After all your hard work, it's time to enjoy your harvest. Here's how to pick your crops.
Start harvesting beets and turnips early for their greens, and baby carrots when they're the size of your little finger. This will give you a good start on a long harvesting period; the roots left in the row will have more room to grow; and you won't be faced with an entire row of vegetables ready to be pulled on the same day. Besides, the smaller the root, the better it tastes!
For a few extra meals of beet or turnip greens, just go out and snip off the leaves you want. As long as you leave some greens on the plant, it will continue to grow more of them -- as well as growing a nice big root, too.
Pull the largest roots every time you harvest. People are tempted to leave the biggest ones, so they'll grow even bigger. Don't do it! By pulling the largest roots, you're sure to have them before they're so big they're all woody and bitter. Again, this encourages the remaining plants to fill in and grow bigger, giving you what seems like an inexhaustible supply of medium-sized, savory roots.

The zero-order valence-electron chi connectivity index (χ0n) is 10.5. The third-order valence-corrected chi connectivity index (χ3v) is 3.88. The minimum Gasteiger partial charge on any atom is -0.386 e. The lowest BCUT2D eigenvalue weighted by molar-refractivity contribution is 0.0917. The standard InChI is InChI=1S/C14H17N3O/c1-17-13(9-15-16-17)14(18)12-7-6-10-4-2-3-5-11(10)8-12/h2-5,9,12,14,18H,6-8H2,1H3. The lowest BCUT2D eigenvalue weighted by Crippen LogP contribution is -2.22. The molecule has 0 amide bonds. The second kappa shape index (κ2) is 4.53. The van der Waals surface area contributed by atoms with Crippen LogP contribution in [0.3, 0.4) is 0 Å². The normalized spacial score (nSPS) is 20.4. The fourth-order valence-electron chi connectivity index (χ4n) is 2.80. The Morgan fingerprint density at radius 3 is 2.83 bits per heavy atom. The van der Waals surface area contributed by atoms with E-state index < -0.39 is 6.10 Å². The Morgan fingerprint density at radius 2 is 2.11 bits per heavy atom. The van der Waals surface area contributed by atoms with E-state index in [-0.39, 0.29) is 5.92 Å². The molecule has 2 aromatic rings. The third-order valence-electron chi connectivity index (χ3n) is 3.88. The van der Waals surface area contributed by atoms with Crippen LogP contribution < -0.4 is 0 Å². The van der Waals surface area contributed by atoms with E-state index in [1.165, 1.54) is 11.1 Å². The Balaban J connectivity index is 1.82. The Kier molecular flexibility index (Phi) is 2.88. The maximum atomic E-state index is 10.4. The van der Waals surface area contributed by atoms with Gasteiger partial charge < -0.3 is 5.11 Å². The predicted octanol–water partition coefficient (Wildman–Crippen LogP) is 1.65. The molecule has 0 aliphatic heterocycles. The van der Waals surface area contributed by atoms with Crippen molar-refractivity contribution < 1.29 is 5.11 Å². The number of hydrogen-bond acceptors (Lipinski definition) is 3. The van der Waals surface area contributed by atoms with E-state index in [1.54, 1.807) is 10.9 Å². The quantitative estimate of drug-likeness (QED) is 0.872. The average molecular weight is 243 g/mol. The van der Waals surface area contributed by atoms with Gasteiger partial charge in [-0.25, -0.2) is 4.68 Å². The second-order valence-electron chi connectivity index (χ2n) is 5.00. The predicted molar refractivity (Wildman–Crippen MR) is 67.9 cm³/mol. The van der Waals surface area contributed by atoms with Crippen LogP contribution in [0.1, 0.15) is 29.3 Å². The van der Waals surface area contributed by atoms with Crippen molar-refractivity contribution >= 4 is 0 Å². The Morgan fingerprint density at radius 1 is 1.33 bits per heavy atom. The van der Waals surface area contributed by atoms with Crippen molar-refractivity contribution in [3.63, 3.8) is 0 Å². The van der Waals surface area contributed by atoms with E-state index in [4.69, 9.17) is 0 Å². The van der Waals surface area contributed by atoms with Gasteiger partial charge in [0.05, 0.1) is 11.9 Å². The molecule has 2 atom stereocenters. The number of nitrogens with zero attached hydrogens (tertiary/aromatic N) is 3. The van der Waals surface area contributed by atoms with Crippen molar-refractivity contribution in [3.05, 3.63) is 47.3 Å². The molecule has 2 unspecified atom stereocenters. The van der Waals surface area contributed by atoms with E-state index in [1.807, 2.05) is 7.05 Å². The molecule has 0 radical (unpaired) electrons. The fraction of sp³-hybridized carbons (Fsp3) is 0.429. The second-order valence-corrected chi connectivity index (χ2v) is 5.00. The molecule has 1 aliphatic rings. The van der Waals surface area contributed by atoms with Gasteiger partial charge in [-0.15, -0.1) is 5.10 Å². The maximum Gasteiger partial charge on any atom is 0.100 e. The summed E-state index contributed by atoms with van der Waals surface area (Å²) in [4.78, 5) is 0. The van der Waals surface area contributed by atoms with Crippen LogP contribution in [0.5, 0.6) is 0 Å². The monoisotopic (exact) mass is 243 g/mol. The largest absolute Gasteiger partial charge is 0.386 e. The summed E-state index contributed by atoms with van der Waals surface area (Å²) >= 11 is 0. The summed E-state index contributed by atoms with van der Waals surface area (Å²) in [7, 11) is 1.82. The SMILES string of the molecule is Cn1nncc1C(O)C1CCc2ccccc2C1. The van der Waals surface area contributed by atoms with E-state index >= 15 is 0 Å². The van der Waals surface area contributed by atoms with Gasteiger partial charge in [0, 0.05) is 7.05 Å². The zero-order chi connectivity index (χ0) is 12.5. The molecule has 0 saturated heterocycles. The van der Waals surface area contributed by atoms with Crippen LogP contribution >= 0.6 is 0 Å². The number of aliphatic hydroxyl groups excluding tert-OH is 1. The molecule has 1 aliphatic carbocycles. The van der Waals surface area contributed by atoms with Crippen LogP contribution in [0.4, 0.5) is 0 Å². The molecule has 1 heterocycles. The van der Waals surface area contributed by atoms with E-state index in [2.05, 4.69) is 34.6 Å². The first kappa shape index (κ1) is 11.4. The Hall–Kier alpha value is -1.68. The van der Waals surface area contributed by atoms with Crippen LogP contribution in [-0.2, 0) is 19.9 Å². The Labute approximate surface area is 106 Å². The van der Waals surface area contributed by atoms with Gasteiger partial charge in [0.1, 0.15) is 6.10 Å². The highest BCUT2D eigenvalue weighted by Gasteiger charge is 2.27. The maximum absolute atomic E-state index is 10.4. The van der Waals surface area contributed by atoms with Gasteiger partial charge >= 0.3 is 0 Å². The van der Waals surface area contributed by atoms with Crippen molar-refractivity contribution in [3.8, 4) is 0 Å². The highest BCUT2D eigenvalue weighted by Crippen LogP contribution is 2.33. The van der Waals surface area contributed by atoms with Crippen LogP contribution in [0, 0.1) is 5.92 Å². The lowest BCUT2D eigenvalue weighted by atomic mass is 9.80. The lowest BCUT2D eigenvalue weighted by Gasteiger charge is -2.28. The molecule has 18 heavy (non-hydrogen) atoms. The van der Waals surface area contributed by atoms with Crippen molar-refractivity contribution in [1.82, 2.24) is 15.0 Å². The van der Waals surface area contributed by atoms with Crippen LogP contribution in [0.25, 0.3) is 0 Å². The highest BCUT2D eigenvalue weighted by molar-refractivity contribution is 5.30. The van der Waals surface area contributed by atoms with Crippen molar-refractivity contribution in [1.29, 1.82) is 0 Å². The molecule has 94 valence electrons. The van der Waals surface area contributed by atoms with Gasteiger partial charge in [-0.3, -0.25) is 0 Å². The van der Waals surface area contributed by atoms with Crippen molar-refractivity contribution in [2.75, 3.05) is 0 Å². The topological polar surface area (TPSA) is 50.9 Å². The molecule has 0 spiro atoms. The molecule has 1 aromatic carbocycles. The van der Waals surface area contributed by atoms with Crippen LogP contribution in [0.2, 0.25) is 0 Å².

Once some root crops get bigger, you may have to wiggle them back and forth (or loosen them with a trowel, pitchfork or spade) to get them out. If a top breaks off in your hand, don't give up. Dig down into the soil and pull that root! If you water the soil before harvesting, the roots will pop out more easily.
Harvest whenever you need fresh roots, picking just enough. You should be able to enjoy all your spring-planted root crops in this fresh, garden-to-table fashion.
If you want to find the biggest carrot in the row just by looking at the greens, remember this: the bigger the root, the darker the greens and the thicker the stem. If some of the greens in the row look darker than the others, you can be sure the largest carrots are underneath. With beets, radishes or turnips, the greens with the thickest stems will point the way to the biggest roots.
|1. Harvesting Root Crops ← you're on this article right now|
|2. How to Store Root Crops|
|3. Winter Root Crop Gardening|
|4. Canning and Freezing Root Crops|
Article published on June 23, 2008.